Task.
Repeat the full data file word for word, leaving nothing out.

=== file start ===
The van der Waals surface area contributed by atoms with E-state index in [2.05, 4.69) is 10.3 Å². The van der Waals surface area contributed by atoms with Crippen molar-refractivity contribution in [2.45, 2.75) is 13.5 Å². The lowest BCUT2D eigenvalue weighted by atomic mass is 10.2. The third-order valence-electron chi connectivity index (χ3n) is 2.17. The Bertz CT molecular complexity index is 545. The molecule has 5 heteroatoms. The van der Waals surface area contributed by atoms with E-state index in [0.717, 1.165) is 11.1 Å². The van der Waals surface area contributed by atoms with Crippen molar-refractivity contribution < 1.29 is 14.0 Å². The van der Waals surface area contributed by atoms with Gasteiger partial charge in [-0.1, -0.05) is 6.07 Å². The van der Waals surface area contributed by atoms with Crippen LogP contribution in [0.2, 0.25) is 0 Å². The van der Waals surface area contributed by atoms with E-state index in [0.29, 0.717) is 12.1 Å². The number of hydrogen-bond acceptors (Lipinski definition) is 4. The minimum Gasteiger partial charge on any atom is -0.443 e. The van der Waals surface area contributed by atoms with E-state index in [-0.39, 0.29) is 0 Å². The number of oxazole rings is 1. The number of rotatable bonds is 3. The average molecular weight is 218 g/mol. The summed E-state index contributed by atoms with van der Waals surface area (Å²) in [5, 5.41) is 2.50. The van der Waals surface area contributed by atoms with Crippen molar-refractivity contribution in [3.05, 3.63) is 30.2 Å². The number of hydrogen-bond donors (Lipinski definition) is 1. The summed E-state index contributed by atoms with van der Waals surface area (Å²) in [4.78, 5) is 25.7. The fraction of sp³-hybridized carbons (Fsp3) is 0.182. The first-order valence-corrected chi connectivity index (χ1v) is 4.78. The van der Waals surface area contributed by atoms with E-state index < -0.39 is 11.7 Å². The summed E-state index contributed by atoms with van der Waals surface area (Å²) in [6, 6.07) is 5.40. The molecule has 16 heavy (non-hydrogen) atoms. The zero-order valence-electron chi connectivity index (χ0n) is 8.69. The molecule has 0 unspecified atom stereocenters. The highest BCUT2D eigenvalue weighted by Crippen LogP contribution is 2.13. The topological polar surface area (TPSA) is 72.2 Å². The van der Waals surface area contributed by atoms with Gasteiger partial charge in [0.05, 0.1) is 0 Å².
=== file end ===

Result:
The van der Waals surface area contributed by atoms with E-state index in [2.05, 4.69) is 10.3 Å². The van der Waals surface area contributed by atoms with Crippen molar-refractivity contribution in [2.45, 2.75) is 13.5 Å². The lowest BCUT2D eigenvalue weighted by atomic mass is 10.2. The third-order valence-electron chi connectivity index (χ3n) is 2.17. The Bertz CT molecular complexity index is 545. The molecule has 5 heteroatoms. The van der Waals surface area contributed by atoms with E-state index in [0.717, 1.165) is 11.1 Å². The van der Waals surface area contributed by atoms with Crippen molar-refractivity contribution < 1.29 is 14.0 Å². The van der Waals surface area contributed by atoms with Gasteiger partial charge in [-0.1, -0.05) is 6.07 Å². The van der Waals surface area contributed by atoms with Crippen LogP contribution in [0.2, 0.25) is 0 Å². The van der Waals surface area contributed by atoms with E-state index in [0.29, 0.717) is 12.1 Å². The number of hydrogen-bond acceptors (Lipinski definition) is 4. The minimum Gasteiger partial charge on any atom is -0.443 e. The van der Waals surface area contributed by atoms with E-state index in [-0.39, 0.29) is 0 Å². The number of oxazole rings is 1. The number of rotatable bonds is 3. The average molecular weight is 218 g/mol. The summed E-state index contributed by atoms with van der Waals surface area (Å²) in [5, 5.41) is 2.50. The van der Waals surface area contributed by atoms with Crippen molar-refractivity contribution in [3.05, 3.63) is 30.2 Å². The number of hydrogen-bond donors (Lipinski definition) is 1. The summed E-state index contributed by atoms with van der Waals surface area (Å²) in [4.78, 5) is 25.7. The fraction of sp³-hybridized carbons (Fsp3) is 0.182. The first-order valence-corrected chi connectivity index (χ1v) is 4.78. The van der Waals surface area contributed by atoms with E-state index < -0.39 is 11.7 Å². The summed E-state index contributed by atoms with van der Waals surface area (Å²) in [6, 6.07) is 5.40. The molecule has 16 heavy (non-hydrogen) atoms. The zero-order valence-electron chi connectivity index (χ0n) is 8.69. The molecule has 0 unspecified atom stereocenters. The highest BCUT2D eigenvalue weighted by Crippen LogP contribution is 2.13. The topological polar surface area (TPSA) is 72.2 Å². The van der Waals surface area contributed by atoms with Gasteiger partial charge in [0.05, 0.1) is 0 Å².